If indeed the government has decided to restore fuel excise indexation, it’s a gutsy and correct policy decision for which it deserves credit.
It also shows the Coalition has come a long way, not merely from the Howard era when indexation was abandoned, but from the petrol price scare campaign it launched in the early days of the Rudd government — although at least that produced one of Brendan Nelson’s (unintentionally) funniest speeches.
That the Abbott government plans to restore the indexation of the petrol excise is being rumoured and reported on in the media ahead of Tuesday’s budget. There’s a strong case for higher petrol excise. Ignore the rentseekers of the NRMA and Australian Automobile Association — the current ~$15 billion per annum in excise revenue does not cover the costs that motorists inflict on the community, which include not just road building and maintenance but congestion costs, which are currently around $15 billion a year alone and predicted to reach $20 billion per annum by 2020.
Moreover, higher petrol excise will function as a de facto carbon price: based on 2008 CSIRO figures, a 10 cent per litre increase would be equivalent to a carbon price of $40 a tonne (2008 prices). This is considerably braver than the Gillard government managed — it refused to place the carbon price on petrol and would only have levied it on heavy vehicles from July 1 this year. So full credit to the Coalition for being prepared to implement a carbon pricing measure even Labor and the Greens didn’t want.
Restoring indexation won’t help the immediate return to surplus, but the treasurers of later this decade and the 2020s will benefit from billions in extra revenue as a consequence — just as all now rue the freezing of indexation 13 years ago.
Politically, however, it risks potentially greater damage than the deficit levy, which now looks like it will only apply to the very top income-earners and thus be unnoticed by most voters, regardless of the high dudgeon accompanying its announcement. It’s not so much that the indexation will represent a clear broken promise — yet another, despite Treasurer Joe Hockey’s embarrassing insistence that the Coalition never promised no new taxes, that black is in fact white and that water isn’t wet. For all the talk about Abbott’s “Julia Gillard moment” and losing trust, governments can get away with breaking promises as long as they convince voters it’s in the national interest — John Howard did it repeatedly. Gillard’s biggest failure was to not convince voters that a carbon price was good for Australia, rather than about securing the support of the Greens.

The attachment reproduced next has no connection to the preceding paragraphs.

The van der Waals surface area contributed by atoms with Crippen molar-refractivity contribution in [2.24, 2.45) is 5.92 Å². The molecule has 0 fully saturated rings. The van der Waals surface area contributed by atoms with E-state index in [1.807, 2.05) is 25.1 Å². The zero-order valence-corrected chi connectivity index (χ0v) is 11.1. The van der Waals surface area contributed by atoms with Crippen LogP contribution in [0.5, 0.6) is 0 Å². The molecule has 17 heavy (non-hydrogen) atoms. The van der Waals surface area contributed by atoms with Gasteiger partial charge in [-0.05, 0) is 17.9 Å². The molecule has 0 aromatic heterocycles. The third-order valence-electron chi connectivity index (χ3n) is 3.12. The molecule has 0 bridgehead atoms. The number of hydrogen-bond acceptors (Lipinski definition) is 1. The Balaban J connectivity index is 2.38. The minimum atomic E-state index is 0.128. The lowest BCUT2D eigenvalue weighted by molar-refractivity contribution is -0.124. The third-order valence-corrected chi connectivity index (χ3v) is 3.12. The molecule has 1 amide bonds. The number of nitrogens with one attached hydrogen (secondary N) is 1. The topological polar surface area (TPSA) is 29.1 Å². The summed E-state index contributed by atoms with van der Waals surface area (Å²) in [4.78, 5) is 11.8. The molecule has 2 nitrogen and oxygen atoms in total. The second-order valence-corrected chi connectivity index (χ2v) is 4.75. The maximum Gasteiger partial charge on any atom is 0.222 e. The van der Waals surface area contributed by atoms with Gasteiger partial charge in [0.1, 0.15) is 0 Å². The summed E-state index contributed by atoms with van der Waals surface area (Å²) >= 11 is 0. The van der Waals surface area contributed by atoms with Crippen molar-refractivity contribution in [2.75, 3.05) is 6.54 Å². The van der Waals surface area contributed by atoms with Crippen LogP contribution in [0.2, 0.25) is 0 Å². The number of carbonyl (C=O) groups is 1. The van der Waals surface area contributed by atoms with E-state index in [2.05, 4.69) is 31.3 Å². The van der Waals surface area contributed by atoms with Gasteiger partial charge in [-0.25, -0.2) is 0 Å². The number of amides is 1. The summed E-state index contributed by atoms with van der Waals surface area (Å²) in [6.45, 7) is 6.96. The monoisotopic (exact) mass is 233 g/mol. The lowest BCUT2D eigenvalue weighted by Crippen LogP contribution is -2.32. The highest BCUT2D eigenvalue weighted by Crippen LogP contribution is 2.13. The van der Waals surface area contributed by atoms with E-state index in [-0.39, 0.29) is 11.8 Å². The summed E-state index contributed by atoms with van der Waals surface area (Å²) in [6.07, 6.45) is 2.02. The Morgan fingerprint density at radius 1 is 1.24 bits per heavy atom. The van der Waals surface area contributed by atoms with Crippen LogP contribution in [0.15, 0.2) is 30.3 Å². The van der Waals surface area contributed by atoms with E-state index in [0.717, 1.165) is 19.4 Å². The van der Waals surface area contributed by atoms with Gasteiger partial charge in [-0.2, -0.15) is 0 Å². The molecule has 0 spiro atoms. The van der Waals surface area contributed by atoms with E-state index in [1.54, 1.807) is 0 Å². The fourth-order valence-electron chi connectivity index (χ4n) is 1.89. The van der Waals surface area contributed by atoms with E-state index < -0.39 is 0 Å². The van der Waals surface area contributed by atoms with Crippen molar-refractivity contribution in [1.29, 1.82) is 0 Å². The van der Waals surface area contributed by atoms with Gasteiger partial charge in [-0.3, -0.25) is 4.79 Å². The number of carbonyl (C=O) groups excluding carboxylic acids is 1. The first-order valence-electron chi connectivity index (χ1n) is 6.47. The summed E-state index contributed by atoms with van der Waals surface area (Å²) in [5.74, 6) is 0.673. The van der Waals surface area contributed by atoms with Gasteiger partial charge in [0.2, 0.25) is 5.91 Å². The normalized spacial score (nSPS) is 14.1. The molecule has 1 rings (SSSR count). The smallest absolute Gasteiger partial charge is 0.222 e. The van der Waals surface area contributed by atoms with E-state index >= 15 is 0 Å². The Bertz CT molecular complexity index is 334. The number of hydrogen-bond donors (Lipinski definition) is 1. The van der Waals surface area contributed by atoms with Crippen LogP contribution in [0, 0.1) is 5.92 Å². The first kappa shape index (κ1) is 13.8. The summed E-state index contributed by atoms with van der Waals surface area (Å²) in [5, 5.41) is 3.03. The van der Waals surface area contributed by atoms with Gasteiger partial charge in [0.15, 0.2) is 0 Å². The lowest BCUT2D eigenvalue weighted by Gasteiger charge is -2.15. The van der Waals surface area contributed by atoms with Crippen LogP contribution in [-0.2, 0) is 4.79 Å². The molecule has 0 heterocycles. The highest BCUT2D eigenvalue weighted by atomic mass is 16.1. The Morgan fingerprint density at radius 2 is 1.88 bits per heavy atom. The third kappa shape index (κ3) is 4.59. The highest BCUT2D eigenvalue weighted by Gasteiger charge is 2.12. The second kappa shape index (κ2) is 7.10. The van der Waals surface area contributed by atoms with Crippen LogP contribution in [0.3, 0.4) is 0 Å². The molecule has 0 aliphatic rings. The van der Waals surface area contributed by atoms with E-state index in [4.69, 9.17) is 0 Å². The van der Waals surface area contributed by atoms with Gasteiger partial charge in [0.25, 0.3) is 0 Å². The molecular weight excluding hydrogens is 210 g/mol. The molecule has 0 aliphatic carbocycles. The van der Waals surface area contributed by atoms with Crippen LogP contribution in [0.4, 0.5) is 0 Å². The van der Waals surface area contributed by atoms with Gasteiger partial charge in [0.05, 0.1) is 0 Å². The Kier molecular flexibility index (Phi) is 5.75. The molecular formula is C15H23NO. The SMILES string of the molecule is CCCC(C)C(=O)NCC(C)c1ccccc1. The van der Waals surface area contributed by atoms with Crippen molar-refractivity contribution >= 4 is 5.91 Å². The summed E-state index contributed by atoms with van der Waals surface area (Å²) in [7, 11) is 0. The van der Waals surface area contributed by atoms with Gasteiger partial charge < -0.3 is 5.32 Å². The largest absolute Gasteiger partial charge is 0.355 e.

Instead, the problem will be that every six months — if that is the regularity with which excise will be indexed — there’ll be occasion for a new blow-up about petrol prices and the role of government taxation, and a reminder to voters of the government’s decision. If Labor opposes indexation, it will be a political gift that keeps on giving, twice a year.
It’s also particularly problematic in electorates where large numbers of voters are highly car-dependent, like in western Sydney. In early 2013, Abbott tried to sell himself as a kind of honorary westie, leading a party that would make western Sydney its new heartland. Despite copious assistance from The Daily Telegraph, that failed to transpire at the election. Higher petrol prices will make the chances of future success even dimmer. It’s reported that the government will try to offset this by emphasising its infrastructure investment — but, of course, there’s no point in raising excise if all of the rise is going straight into more roads, unless you cut roads spending elsewhere and pocket the savings that way.
Nonetheless, if Hockey and Abbott can manage the restoration of indexation, they deserve credit for a substantial contribution to fiscal sustainability. The treasurers of the future, of both sides, will thank them.